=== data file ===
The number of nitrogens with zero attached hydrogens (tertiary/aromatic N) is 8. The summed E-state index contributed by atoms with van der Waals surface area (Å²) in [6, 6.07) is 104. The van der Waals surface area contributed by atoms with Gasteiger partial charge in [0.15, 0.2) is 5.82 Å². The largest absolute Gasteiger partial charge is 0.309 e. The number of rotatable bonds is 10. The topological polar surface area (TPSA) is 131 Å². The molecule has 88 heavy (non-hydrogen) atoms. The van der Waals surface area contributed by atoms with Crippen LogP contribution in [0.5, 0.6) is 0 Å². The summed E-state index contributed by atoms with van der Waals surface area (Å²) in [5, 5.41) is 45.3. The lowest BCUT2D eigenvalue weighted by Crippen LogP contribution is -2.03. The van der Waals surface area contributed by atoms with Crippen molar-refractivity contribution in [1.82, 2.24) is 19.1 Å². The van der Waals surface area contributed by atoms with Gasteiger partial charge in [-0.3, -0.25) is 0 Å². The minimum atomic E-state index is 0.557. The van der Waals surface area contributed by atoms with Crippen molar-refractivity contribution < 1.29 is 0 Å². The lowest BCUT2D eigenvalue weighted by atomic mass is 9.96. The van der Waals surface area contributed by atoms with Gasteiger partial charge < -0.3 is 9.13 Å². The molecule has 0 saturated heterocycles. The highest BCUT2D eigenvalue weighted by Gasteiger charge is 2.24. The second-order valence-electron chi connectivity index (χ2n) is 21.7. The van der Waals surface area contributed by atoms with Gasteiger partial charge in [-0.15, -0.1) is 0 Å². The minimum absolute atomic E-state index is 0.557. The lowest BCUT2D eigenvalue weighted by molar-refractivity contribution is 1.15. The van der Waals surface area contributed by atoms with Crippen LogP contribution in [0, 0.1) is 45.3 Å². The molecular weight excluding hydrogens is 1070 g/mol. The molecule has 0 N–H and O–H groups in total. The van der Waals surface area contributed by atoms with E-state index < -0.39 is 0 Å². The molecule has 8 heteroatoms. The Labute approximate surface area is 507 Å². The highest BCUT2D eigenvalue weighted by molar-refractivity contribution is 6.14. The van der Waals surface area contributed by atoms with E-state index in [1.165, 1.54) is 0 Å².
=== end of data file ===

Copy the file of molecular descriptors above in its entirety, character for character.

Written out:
The number of nitrogens with zero attached hydrogens (tertiary/aromatic N) is 8. The summed E-state index contributed by atoms with van der Waals surface area (Å²) in [6, 6.07) is 104. The van der Waals surface area contributed by atoms with Gasteiger partial charge in [0.15, 0.2) is 5.82 Å². The largest absolute Gasteiger partial charge is 0.309 e. The number of rotatable bonds is 10. The topological polar surface area (TPSA) is 131 Å². The molecule has 88 heavy (non-hydrogen) atoms. The van der Waals surface area contributed by atoms with Crippen LogP contribution in [0.5, 0.6) is 0 Å². The summed E-state index contributed by atoms with van der Waals surface area (Å²) in [5, 5.41) is 45.3. The lowest BCUT2D eigenvalue weighted by Crippen LogP contribution is -2.03. The van der Waals surface area contributed by atoms with Crippen molar-refractivity contribution in [1.82, 2.24) is 19.1 Å². The van der Waals surface area contributed by atoms with Gasteiger partial charge in [-0.3, -0.25) is 0 Å². The minimum atomic E-state index is 0.557. The van der Waals surface area contributed by atoms with Crippen molar-refractivity contribution < 1.29 is 0 Å². The lowest BCUT2D eigenvalue weighted by atomic mass is 9.96. The van der Waals surface area contributed by atoms with Gasteiger partial charge < -0.3 is 9.13 Å². The molecule has 0 saturated heterocycles. The highest BCUT2D eigenvalue weighted by Gasteiger charge is 2.24. The second-order valence-electron chi connectivity index (χ2n) is 21.7. The van der Waals surface area contributed by atoms with Gasteiger partial charge in [-0.15, -0.1) is 0 Å². The minimum absolute atomic E-state index is 0.557. The lowest BCUT2D eigenvalue weighted by molar-refractivity contribution is 1.15. The van der Waals surface area contributed by atoms with Crippen LogP contribution in [0, 0.1) is 45.3 Å². The molecular weight excluding hydrogens is 1070 g/mol. The molecule has 0 N–H and O–H groups in total. The van der Waals surface area contributed by atoms with E-state index < -0.39 is 0 Å². The molecule has 8 heteroatoms. The Labute approximate surface area is 507 Å². The highest BCUT2D eigenvalue weighted by molar-refractivity contribution is 6.14. The van der Waals surface area contributed by atoms with E-state index in [1.165, 1.54) is 0 Å².